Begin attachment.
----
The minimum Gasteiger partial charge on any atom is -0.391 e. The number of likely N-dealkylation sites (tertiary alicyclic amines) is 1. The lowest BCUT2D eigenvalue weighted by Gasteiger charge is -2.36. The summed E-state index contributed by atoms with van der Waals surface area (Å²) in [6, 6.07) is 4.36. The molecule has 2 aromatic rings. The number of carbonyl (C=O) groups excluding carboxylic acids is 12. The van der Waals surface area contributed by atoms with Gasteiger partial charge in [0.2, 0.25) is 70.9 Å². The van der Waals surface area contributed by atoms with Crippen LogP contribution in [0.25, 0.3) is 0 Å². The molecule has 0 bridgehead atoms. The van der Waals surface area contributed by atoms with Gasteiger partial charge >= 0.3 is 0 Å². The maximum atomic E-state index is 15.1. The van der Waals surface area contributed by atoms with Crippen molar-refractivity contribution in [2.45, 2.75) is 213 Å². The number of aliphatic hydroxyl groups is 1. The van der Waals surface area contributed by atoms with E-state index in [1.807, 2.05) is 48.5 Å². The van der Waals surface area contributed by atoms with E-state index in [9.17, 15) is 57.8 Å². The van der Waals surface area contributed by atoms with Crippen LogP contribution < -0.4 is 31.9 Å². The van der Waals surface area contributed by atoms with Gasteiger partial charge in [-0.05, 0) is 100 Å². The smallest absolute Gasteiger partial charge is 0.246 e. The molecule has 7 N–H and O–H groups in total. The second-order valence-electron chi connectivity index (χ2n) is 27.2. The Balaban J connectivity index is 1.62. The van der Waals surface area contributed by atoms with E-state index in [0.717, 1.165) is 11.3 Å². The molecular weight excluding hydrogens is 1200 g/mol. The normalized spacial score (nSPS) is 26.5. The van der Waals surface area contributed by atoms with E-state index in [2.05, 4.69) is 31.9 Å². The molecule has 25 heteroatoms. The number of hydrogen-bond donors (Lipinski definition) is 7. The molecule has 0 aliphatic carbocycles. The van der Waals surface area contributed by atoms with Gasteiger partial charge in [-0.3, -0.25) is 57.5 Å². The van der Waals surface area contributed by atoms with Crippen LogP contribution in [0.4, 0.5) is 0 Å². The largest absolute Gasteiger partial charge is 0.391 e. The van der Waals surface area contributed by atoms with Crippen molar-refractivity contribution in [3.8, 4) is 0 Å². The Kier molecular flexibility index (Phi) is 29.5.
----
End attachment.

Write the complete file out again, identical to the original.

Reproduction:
The minimum Gasteiger partial charge on any atom is -0.391 e. The number of likely N-dealkylation sites (tertiary alicyclic amines) is 1. The lowest BCUT2D eigenvalue weighted by Gasteiger charge is -2.36. The summed E-state index contributed by atoms with van der Waals surface area (Å²) in [6, 6.07) is 4.36. The molecule has 2 aromatic rings. The number of carbonyl (C=O) groups excluding carboxylic acids is 12. The van der Waals surface area contributed by atoms with Gasteiger partial charge in [0.2, 0.25) is 70.9 Å². The van der Waals surface area contributed by atoms with Crippen LogP contribution in [0.25, 0.3) is 0 Å². The molecule has 0 bridgehead atoms. The van der Waals surface area contributed by atoms with Gasteiger partial charge >= 0.3 is 0 Å². The maximum atomic E-state index is 15.1. The van der Waals surface area contributed by atoms with Crippen molar-refractivity contribution in [2.45, 2.75) is 213 Å². The number of aliphatic hydroxyl groups is 1. The van der Waals surface area contributed by atoms with E-state index in [1.807, 2.05) is 48.5 Å². The van der Waals surface area contributed by atoms with E-state index in [9.17, 15) is 57.8 Å². The van der Waals surface area contributed by atoms with Crippen LogP contribution < -0.4 is 31.9 Å². The van der Waals surface area contributed by atoms with Gasteiger partial charge in [-0.05, 0) is 100 Å². The smallest absolute Gasteiger partial charge is 0.246 e. The molecule has 7 N–H and O–H groups in total. The second-order valence-electron chi connectivity index (χ2n) is 27.2. The Balaban J connectivity index is 1.62. The van der Waals surface area contributed by atoms with E-state index in [0.717, 1.165) is 11.3 Å². The molecular weight excluding hydrogens is 1200 g/mol. The normalized spacial score (nSPS) is 26.5. The van der Waals surface area contributed by atoms with E-state index in [2.05, 4.69) is 31.9 Å². The molecule has 25 heteroatoms. The number of hydrogen-bond donors (Lipinski definition) is 7. The molecule has 0 aliphatic carbocycles. The van der Waals surface area contributed by atoms with Gasteiger partial charge in [-0.3, -0.25) is 57.5 Å². The van der Waals surface area contributed by atoms with Crippen LogP contribution in [0.4, 0.5) is 0 Å². The largest absolute Gasteiger partial charge is 0.391 e. The van der Waals surface area contributed by atoms with Crippen molar-refractivity contribution in [3.8, 4) is 0 Å². The Kier molecular flexibility index (Phi) is 29.5.